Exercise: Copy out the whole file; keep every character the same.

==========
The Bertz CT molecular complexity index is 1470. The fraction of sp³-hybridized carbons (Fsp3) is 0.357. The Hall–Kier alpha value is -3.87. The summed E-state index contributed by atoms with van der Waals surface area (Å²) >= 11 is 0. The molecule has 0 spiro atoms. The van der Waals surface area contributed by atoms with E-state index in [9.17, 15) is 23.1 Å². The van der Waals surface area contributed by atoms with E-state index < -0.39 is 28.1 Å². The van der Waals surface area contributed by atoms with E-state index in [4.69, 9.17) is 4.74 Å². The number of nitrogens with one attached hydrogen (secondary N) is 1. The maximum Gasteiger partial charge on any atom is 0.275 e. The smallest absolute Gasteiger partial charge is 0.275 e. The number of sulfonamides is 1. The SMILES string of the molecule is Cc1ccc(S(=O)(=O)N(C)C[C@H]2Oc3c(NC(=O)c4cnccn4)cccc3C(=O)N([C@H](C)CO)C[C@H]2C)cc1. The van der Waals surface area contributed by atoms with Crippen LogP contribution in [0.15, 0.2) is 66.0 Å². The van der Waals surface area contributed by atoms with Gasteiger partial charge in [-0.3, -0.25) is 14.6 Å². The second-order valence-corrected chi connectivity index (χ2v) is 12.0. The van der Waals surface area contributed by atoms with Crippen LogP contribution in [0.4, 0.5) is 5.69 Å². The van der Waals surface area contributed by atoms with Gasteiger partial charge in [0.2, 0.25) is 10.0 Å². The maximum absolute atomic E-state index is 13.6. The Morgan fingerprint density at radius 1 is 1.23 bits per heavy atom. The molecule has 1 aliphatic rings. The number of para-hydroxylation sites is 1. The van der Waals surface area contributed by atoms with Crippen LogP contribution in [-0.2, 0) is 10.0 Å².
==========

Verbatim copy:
The Bertz CT molecular complexity index is 1470. The fraction of sp³-hybridized carbons (Fsp3) is 0.357. The Hall–Kier alpha value is -3.87. The summed E-state index contributed by atoms with van der Waals surface area (Å²) >= 11 is 0. The molecule has 0 spiro atoms. The van der Waals surface area contributed by atoms with E-state index in [9.17, 15) is 23.1 Å². The van der Waals surface area contributed by atoms with E-state index < -0.39 is 28.1 Å². The van der Waals surface area contributed by atoms with E-state index in [4.69, 9.17) is 4.74 Å². The number of nitrogens with one attached hydrogen (secondary N) is 1. The maximum Gasteiger partial charge on any atom is 0.275 e. The smallest absolute Gasteiger partial charge is 0.275 e. The number of sulfonamides is 1. The SMILES string of the molecule is Cc1ccc(S(=O)(=O)N(C)C[C@H]2Oc3c(NC(=O)c4cnccn4)cccc3C(=O)N([C@H](C)CO)C[C@H]2C)cc1. The van der Waals surface area contributed by atoms with Crippen LogP contribution in [0.15, 0.2) is 66.0 Å². The van der Waals surface area contributed by atoms with Gasteiger partial charge in [-0.3, -0.25) is 14.6 Å². The second-order valence-corrected chi connectivity index (χ2v) is 12.0. The van der Waals surface area contributed by atoms with Crippen LogP contribution in [0.4, 0.5) is 5.69 Å². The van der Waals surface area contributed by atoms with Gasteiger partial charge in [0.2, 0.25) is 10.0 Å². The maximum absolute atomic E-state index is 13.6. The Morgan fingerprint density at radius 1 is 1.23 bits per heavy atom. The molecule has 1 aliphatic rings. The number of para-hydroxylation sites is 1. The van der Waals surface area contributed by atoms with Crippen LogP contribution in [-0.2, 0) is 10.0 Å².